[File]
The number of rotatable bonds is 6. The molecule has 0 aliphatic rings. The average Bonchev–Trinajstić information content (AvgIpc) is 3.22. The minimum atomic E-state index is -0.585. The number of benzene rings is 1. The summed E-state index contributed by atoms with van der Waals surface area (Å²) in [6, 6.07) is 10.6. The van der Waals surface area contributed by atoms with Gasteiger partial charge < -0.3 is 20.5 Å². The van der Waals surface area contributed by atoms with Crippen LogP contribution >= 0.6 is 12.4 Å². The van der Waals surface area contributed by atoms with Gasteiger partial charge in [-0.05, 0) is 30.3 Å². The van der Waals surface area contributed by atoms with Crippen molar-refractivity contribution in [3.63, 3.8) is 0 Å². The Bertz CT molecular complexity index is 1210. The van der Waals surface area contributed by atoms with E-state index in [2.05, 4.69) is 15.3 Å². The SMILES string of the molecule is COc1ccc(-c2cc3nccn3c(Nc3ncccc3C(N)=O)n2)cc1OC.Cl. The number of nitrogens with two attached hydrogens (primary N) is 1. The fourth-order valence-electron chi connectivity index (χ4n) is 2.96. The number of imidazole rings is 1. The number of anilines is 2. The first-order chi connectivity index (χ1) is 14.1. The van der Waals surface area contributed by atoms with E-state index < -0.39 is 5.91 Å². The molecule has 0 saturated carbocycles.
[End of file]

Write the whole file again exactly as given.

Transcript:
The number of rotatable bonds is 6. The molecule has 0 aliphatic rings. The average Bonchev–Trinajstić information content (AvgIpc) is 3.22. The minimum atomic E-state index is -0.585. The number of benzene rings is 1. The summed E-state index contributed by atoms with van der Waals surface area (Å²) in [6, 6.07) is 10.6. The van der Waals surface area contributed by atoms with Gasteiger partial charge < -0.3 is 20.5 Å². The van der Waals surface area contributed by atoms with Crippen LogP contribution >= 0.6 is 12.4 Å². The van der Waals surface area contributed by atoms with Gasteiger partial charge in [-0.05, 0) is 30.3 Å². The van der Waals surface area contributed by atoms with Crippen molar-refractivity contribution in [3.63, 3.8) is 0 Å². The Bertz CT molecular complexity index is 1210. The van der Waals surface area contributed by atoms with E-state index in [2.05, 4.69) is 15.3 Å². The SMILES string of the molecule is COc1ccc(-c2cc3nccn3c(Nc3ncccc3C(N)=O)n2)cc1OC.Cl. The number of nitrogens with two attached hydrogens (primary N) is 1. The fourth-order valence-electron chi connectivity index (χ4n) is 2.96. The number of imidazole rings is 1. The number of anilines is 2. The first-order chi connectivity index (χ1) is 14.1. The van der Waals surface area contributed by atoms with E-state index < -0.39 is 5.91 Å². The molecule has 0 saturated carbocycles.